Rowling’s agent, Neil Blair, attended the hearing alongside Depp’s lawyers in what many interpreted as a show of solidarity. Shortly before the trial, in response to criticism of her public comments on transgender issues, Rowling published a statement in which she said she was a survivor of domestic and sexual violence in her first marriage; a claim her former husband denies.

    With blockbusters out of the picture, Depp will require credible choices to establish himself as a veteran player worthy of the Oscar that has so far eluded him. Small-scale vanity projects have largely failed to woo crowds or critics. For film historian David Thomson, Depp has not “been attached to a worthwhile film in a decade”. Yet film-makers remain eager to collaborate; he currently has 25 projects in pre-production.
    The stakes were therefore considerable not just for the man but for a beleaguered business that has spent decades investing in him.
    “Nobody talks about him as the CEO of a billion dollar corporation called Johnny Depp,” says Gaydos. “A corporation predicated on the charm and sexiness and talent and appeal of a person who becomes like a member of the family.”
    When returns on Depp delivered, they did so in style: the five Pirates films made more than $4.5bn and the series was the first to spawn two instalments that both grossed over $1bn.
    Yet indulgence of Depp’s flaws had hitherto seemed to expose the reality of a post-#MeToo landscape. Press reporting of the trial accorded as much finger-pointing to Heard as Depp.
    “A lot of the coverage reminded me of an earlier time,” says Gaydos. “Heard was blamed for a lot of the abuse. There was so much scepticism around her story and this sense she brought it on herself as a strong-willed, attractive woman.”
    That sentiment is echoed by Mariana Dahan, who runs World Identity Network, an NGO foundation championing the rights of undocumented migrants for which Heard has acted as an ambassador.
    “Power flows downward,” she said, “which is why the outcome of the lawsuit Depp filed against her is so important – and will send a message to women around the world about the extent their voices matter.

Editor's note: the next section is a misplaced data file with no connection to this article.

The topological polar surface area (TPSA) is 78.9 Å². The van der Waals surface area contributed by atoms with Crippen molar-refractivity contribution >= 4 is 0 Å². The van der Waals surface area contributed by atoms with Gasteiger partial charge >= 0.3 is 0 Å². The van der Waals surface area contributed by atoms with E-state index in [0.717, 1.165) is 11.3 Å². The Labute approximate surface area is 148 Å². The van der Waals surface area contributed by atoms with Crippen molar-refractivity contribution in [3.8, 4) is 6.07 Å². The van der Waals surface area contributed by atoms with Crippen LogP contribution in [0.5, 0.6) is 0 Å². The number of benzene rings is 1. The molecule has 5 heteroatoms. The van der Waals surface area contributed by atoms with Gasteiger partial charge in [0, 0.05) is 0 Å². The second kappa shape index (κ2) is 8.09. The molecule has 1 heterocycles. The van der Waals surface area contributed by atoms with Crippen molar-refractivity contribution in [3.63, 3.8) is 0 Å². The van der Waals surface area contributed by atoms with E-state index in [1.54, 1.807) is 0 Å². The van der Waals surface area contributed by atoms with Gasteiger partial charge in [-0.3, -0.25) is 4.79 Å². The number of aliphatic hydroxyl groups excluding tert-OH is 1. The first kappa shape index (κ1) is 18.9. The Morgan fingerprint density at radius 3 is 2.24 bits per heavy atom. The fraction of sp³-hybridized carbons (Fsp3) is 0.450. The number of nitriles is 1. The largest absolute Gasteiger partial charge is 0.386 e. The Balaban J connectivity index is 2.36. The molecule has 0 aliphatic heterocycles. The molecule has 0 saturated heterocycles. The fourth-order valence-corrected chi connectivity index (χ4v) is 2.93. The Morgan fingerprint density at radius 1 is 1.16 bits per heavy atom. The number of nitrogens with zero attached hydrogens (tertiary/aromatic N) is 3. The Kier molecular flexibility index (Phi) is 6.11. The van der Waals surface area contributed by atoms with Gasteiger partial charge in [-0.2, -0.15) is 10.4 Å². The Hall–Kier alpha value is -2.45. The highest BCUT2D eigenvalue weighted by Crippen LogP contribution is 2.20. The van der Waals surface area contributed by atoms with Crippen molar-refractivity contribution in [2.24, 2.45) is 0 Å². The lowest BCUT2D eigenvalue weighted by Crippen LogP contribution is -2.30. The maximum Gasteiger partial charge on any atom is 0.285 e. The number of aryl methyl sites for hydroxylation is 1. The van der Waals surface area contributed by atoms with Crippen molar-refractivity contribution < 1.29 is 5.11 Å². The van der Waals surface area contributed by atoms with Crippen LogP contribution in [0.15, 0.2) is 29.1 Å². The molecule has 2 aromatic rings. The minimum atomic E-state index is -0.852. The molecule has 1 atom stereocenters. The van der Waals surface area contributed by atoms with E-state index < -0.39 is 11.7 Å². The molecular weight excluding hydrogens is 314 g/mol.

“For the vast majority of women, Amber is an ambassador on women’s rights; standing with survivors as male-dominated cultural institutions discredit those who speak out against accused abusers.”
    Her testimony – and the eventual verdict – reflect especially badly on the high-profile stars who failed to come out in support for Heard at the time, thinks Dahan.
    “Women should stand up for each other, especially other survivors of abuse. But there were no brownie points in endorsing someone like Amber, and I think people are now more cautious about how doing so could hurt their careers.
    “Women like Vanessa Paradis and Winona Ryder [Depp’s exes, who said he had never been violent towards them] ought to have more compassion for what Amber went through. They lacked solidarity.”
    The future prospects for Heard now seem far brighter than before the trial.
    “She never really got traction as a major, quality actress,” says Gaydos. “She does not have a Jennifer Lawrence career; she doesn’t even have a Kate Hudson career.”
    Now 34, the actor currently has just one officially listed upcoming project – a thriller set in the underworld of European modelling – and her supporting role in DC franchise Aquaman has not yet been complemented by a meaty lead.
    But Dahan thinks Heard may use the victory to pivot more permanently into the world of advocacy. Heard frequently carried out her duties entirely at her own expense, once flying from Los Angeles to New York, then – as the city was gridlocked – walking miles through town on high heels to speak at an event.
    “I was blown away by her commitment,” says Dahan. “Male counterparts have asked for $200,000 to speak at such things. I was like: ‘My God, we are a charity!’ But Amber did it for free.”

    https://www.theguardian.com/film/2020/nov/02/hollywood-assumptions-overturned-by-johnny-depps-court-defeat


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  6. #201
    Elite Member Neptunia's Avatar
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    The fall of Johnny Depp: how the world's most beautiful movie star turned very ugly


    https://www.theguardian.com/film/202...rned-very-ugly


    It won't let me post the article or any of the pictures but it's a great article about the downfall of a movie star.